Thursday, January 14, 2010

Horror Movies that Rock: The Innocents

I love horror films, a vast majority of them, too. I love the 80's slashers, classic Hitchcock thrillers, independent horror, and foreign horror films. As of right now, I have a new psychological classic horror obsession: The Innocents (1961) with Deborah Kerr and a bunch of other fantastic actors. The movie is based on Henry James’ “Turn of the Screw.”

In my opinion, this is Deborah Kerr's best film. I've read from other sources that she too felt that it was her best performance. I’m astounded that she wasn’t nominated for her role in this film. In the film, she plays a governess, Miss Giddens, to two orphaned children, Miles and Flora. The story focuses on the story of the death of the governess, Miss. Jessel, who Miss. Giddens replaced. Miss. Giddens learns that Miss. Jessel was in a romantic and frightening relationship with a handsome man, Quint, who lived on the grounds. He died on the grounds before Miss. Jessel's death occurred and was described as a violent and manipulative man.

Apparently, the children were very influenced by both of them and rarely left them alone. Flora would follow Miss. Jessel and Miles would follow after Quint. Quint and Miss. Jessel allowed the two to follow them around closely, which others explained as being inappropriate. Miles and Flora saw things that children are not meant to be exposed to at their age, such as violence and extreme sexual passion between a man and a woman.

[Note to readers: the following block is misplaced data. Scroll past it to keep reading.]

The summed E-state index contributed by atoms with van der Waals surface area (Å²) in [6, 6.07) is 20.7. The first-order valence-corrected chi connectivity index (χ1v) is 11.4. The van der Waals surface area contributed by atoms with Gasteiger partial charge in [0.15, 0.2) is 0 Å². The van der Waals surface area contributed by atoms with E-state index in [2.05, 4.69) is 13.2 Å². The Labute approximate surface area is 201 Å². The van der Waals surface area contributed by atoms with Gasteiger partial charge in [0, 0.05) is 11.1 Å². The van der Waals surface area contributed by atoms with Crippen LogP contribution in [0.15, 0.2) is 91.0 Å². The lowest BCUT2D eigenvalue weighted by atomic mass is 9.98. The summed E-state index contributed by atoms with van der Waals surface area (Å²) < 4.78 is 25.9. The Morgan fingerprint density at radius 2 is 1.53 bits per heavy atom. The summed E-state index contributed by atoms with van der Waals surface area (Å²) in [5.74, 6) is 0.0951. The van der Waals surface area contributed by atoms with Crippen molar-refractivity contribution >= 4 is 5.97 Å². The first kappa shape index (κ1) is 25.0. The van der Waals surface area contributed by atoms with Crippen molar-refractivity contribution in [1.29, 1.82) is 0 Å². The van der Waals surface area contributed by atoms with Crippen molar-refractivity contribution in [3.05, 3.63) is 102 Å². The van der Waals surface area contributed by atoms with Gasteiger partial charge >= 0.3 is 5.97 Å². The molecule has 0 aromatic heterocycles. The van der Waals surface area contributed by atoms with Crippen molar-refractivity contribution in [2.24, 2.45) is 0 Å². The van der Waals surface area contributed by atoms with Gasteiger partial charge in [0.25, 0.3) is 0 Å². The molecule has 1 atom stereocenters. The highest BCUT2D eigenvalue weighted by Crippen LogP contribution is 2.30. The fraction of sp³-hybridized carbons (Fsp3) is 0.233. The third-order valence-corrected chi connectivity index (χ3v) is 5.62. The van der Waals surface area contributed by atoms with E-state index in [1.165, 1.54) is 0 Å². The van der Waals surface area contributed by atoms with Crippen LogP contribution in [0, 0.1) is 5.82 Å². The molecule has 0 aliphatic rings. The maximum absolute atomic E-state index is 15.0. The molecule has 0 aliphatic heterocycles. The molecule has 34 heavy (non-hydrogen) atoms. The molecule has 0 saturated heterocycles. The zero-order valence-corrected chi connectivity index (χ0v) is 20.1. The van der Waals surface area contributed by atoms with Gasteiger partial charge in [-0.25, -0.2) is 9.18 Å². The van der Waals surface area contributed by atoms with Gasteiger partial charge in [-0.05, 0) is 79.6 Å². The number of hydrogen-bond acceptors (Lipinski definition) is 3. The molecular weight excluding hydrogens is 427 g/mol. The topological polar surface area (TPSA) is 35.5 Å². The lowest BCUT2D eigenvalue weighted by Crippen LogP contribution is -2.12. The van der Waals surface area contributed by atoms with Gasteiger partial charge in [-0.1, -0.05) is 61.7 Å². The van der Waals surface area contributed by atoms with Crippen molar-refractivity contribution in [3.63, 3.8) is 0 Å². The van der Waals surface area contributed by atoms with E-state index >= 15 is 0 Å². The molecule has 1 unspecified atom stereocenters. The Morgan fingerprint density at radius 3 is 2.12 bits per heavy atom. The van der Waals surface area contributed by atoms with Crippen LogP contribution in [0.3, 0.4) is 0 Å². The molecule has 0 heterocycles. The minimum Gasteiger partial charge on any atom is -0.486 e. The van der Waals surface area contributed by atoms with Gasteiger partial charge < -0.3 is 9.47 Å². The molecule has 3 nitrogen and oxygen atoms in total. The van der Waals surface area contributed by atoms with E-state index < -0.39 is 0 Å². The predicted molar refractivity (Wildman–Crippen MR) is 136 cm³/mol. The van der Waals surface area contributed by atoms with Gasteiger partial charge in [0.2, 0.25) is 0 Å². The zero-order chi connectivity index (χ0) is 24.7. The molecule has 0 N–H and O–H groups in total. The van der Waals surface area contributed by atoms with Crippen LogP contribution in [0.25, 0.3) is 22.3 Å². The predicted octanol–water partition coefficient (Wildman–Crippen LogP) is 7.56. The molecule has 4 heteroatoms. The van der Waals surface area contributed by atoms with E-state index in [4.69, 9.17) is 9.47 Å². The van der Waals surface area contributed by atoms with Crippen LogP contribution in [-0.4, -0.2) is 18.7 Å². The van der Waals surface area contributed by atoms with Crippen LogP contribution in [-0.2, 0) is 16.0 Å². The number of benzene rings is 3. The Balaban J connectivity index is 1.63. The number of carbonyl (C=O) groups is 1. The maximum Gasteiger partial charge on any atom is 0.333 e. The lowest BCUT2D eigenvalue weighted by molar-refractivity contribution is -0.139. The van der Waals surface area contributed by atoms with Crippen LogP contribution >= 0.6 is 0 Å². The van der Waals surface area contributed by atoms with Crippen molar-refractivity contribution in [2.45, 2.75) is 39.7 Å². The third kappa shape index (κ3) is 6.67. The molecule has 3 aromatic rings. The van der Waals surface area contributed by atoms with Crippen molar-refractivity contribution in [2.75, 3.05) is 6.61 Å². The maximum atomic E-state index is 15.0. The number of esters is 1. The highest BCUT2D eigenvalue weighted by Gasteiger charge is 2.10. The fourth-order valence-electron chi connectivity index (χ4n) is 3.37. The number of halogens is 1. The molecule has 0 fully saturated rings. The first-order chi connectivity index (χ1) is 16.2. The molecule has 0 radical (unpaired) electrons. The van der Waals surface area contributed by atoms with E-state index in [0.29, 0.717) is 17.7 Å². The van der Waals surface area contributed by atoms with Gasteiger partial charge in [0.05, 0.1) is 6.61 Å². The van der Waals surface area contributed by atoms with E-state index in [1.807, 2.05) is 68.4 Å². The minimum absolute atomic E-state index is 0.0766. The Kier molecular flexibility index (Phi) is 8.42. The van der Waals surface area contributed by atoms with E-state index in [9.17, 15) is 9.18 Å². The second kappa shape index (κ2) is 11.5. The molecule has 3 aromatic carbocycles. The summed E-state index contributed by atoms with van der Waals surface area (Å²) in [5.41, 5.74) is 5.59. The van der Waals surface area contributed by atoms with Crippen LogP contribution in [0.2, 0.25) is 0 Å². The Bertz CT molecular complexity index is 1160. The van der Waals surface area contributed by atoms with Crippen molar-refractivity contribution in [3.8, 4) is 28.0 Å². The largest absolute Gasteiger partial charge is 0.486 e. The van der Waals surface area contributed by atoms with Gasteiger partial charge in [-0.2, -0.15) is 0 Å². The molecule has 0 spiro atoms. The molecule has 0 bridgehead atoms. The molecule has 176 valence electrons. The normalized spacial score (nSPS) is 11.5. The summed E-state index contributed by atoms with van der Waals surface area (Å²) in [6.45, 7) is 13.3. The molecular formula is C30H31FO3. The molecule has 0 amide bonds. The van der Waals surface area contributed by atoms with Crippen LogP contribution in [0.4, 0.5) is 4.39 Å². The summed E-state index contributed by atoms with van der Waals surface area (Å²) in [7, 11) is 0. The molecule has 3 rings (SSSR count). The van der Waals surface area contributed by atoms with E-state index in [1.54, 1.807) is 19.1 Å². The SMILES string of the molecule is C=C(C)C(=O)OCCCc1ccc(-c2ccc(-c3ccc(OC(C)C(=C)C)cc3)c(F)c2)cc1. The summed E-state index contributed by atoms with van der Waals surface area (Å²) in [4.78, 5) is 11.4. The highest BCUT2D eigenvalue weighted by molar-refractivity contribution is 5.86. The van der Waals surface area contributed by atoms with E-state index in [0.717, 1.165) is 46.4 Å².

Miss. Giddens is a very sexually repressed woman. She becomes obsessed with the relationship between Quint and Miss. Jessel. She also begins to see the ghosts of both of these people. Quint is portrayed as very evil and manipulative, even as a ghost. Miss. Giddens begins to fear for the safety of the children. She believes that the spirits of Quint and Miss. Jessel are attempting to possess them, so that they can use the children’s bodies in order to continue their love affair.

What makes the film so creepy is the back-story in the film, the oddly heightened maturity of the children, and the apparitions of the ghosts. Throughout the film, it is hard to determine whether or not the ghosts actually existed or if Miss. Giddens was going insane due to being oddly intrigued by a love affair between a man and a woman she never met.

Truman Capote was one of the screenwriters of this film, which I find awesome. Capote was a fantastic writer. He became even more impressive as a writer, in my opinion, after seeing this film. Fantastic at writing horror! His screenwriting partner was William Archibald, who I don’t know much about, other than he wrote the screenplay for Alfred Hitchcock’s, I Confess.

Another impressive part of this film is the young boy who plays Miles, Martin Stephens. Martin Stephens was an English child actor. He mainly starred in horror films and the other film that he is in that may be familiar to some of you is Village of the Damned (1960). He should have been nominated for an Oscar for his performance in The Innocents. You can get a taste of his performance by watching a clip where he recites a poem, which is one of my favorite scenes in the film. I wish that I had his contact information to tell him how awesome he was as a kid. I wonder if he misses acting now? 


Valerie Troutman said...

I watched this film back in 2008. Was it just me or did the ghosts in this movie remind you of the way ghosts are done in modern Japanese horror films?

Kalli said...

I do see that, actually! It's the way the ghosts show up that makes them similar. I've been wanting to watch this movie again. I'm going to try to wait until October though. I'll be watching horror films the entire month.

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